Speaking of deposits, Wong makes the crucial point that the state banks, though technically insolvent, are a long way from collapse. That's because their loan to deposit ratio is only around 70%, creating enough liquidity to defeat even the severest run on the banks. That fact is just as important as the implicit government guarantee.
The other chapters on Greater China, covering Singapore, Hong Kong and Taiwan are also good. While far better than the mainland banks, Taiwan's institutions are plagued by an inability to move into carefully targeted personal financial services. As on the mainland, and despite attempts to change direction, the focus in on the fiercely competitive corporate banking area. Under this model, retail deposits are seen as cheap funds to lend on to companies and branches tend to be old and not geared to providing customers with better services.
Bankers need to replace this model by focusing on their retail customers, and using data mining to maximize their returns. The banks which do this correctly, for example targeting a credit card at a younger demographic with lower interest rates, tend to do very well. Mainly, however, the banks engage in copycat activities, thus driving down margins. It's this fundamental inability to manage information and hence risk, which is causing banks to miss out on opportunities to lend to the ubiquitous SMEs and to make unsecured loans.
Of the biggest revolution in Taiwan's recent history, the legislation to permit financial holding companies, chapter author Greg Gibb says that while highly unlikely to be panacea, the reorganization of the banking landscape has given bankers the opportunity to think very carefully about where they stand and what they want to do.
Given the overbanking in Taiwan, it's obvious that China should be a target - but for political reasons this is out of the question. Instead, Chinese banks are setting up 'Taiwan desks' to service Taiwanese SME customers.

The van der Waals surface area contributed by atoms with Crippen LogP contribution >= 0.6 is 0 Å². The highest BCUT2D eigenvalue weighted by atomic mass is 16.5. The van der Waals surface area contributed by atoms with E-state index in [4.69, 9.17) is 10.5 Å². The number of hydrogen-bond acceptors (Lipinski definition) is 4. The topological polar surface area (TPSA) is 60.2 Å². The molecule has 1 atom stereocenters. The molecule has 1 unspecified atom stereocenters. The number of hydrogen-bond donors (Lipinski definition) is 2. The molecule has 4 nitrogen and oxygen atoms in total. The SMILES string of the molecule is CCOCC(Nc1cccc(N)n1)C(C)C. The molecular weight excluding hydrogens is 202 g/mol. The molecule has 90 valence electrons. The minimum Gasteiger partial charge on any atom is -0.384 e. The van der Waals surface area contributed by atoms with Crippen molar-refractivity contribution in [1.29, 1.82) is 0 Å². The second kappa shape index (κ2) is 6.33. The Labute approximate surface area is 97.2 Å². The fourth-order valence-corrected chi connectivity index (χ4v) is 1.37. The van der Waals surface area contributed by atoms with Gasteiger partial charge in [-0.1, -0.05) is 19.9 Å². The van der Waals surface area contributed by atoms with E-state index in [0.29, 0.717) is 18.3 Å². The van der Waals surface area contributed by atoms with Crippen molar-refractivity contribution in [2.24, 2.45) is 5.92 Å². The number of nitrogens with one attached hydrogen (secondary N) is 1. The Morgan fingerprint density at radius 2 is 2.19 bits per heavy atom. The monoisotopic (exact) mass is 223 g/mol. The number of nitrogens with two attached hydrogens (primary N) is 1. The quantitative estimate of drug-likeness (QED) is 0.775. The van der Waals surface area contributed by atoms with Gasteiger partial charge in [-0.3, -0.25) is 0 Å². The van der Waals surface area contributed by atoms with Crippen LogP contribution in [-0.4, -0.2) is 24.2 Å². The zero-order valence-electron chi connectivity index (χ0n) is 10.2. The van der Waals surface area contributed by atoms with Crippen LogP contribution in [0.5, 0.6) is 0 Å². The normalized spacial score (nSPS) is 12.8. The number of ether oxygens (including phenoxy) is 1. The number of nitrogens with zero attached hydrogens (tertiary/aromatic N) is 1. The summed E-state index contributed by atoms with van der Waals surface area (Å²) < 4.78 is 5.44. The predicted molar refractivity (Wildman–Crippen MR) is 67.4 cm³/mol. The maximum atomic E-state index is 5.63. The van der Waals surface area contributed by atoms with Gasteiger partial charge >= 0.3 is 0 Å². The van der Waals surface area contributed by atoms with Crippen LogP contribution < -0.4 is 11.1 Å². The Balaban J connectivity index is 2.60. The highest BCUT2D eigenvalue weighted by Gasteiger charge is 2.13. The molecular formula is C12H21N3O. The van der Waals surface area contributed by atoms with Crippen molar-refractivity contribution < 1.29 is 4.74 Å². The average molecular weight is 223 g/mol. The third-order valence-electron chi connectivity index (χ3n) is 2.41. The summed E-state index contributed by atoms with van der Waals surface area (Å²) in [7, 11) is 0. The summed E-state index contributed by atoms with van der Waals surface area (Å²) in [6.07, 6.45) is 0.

Hong Kong, despite having the strongest banking system, also suffers from information analysis, as the rocketing credit card default shows.
Trapped in the post handover depression, and with local businesses pouring over the border into China, Hong Kong banks saw their cartel blown open in 2000 and the launch of really serious competition. The competition got so cut throat, with spreads on mortgages shrinking by 300 basis points between 1995 and 2001, that Citibank exited the mortgage market. Other banks dropped out of the much hyped provision of the mandatory pension services. Credit cards were thought to be the answer, and unsecured lending grew 20% per year from 1995-2000. But even in Hong Kong the lack of a credit bureau and shared information systems between banks led to charge-offs of 13% of total balances in 2002, one of the highest rates anywhere in the world.
Wong expects Hong Kong banks to eventually learn how to manage information profitably. In addition, Hong Kong banks have the advantage of being able to move easily into China to follow their customers. But it's highly likely Hong Kong banks will have to consolidate.
The authors conclude that despite the decades of booming Asian growth, the banking system is poised to explode. But this book shows very well how difficult taking proper advantage of the process will be.